Ireland
Upper Lake

Here you’ll find travel reports about Upper Lake. Discover travel destinations in Ireland of travelers writing a travel blog on FindPenguins.

15 travelers at this place:

  • Day11

    Day 11 - Motorcycling Ecstacy

    August 11 in Ireland ⋅ ⛅ 14 °C

    It was a little treat to watch Match of the Day in bed this morning with it still raining outside. I was having such a lovely time that I made Jackie a cup of coffee only for her to tip it over & spill half of it on the bedside table & carpet. We decided to give breakfast a miss because we didn’t feel we couldn’t do €12 each justice.

    It was not long after 10am that we finally donned out motorcycle gear again & left the comfort of our hotel. Luckily for us the rain had now stopped & it was a cool overcast day, perfect for motorcycling.

    As we were saddling up, visitors were already arriving at the hotel, Kells House & Gardens. We drove back down the long fern lined driveway, then headed to Kells beach for a quick look. One hardy family were on the beach building sandcastles, they weren’t going to let the weather stop them having a beach holiday!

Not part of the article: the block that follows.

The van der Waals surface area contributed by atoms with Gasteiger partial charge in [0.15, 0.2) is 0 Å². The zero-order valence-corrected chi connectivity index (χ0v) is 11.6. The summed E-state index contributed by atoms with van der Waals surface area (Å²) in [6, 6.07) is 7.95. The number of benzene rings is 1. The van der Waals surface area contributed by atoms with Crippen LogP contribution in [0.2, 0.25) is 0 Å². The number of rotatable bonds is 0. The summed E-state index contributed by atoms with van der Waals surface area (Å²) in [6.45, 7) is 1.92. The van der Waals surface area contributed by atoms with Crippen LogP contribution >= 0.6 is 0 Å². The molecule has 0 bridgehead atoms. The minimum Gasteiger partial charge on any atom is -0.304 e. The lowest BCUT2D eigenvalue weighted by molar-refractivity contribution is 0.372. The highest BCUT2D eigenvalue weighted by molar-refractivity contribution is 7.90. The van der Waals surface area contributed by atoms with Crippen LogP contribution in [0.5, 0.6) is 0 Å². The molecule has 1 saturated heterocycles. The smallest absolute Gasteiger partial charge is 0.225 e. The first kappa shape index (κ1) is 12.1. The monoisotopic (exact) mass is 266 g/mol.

We then rejoined the Ring of Kerry where we had turned off the previous evening. We continued clockwise through Dooks, Glenbeigh, then took the first right turn after crossing Caragh Bridge, on the recommendation of Chris.

    The road soon became a single track road with next to no cars on it, more walkers, cyclists & the odd motorcyclists. The road took us alongside the spectacular Lough Carag, occasionally stopping for a photo, but it’s such a faff.

    To take a photo, I have to pull over, take my gloves off, dig my camera out of my pocket & take the photo whilst trying to balance the bike upright with Jackie wobbling on the back. If I want to get off the bike, then Jackie has to get off the bike first, usually with a sigh. As a result, most of the picturesque views have to be committed to our memory instead of to an SD card!

    We crossed the raging River Caragh at Blackstones Bridge, then climbed up into the mountains, passing through the stunning Ballaghbeama Gap. After an hour or so of tricky, but exhilarating riding, we reached the R568 & raced up to Molls Gap to rejoin the Ring of Kerry.

    We popped into the cafe at Molls Gap, but nothing too our fancy, so we had a wee & left. We now followed the Ring of Kerry anti-clockwise down the mountain with all the other tourists towards Killarney. We stopped at Ladies View for a scenic vista over Upper Lake. We even treated ourselves to a proper photo be getting of the bike to admire the views.

    We continued on in a procession down the mountain, through Killarney National Park, past Muckross Lake & towards the outskirts of Killarney with it’s massive hotels. We stopped at a petrol station for fuel & discovered it had a very tempting cafe, which prompted us to stay for brunch.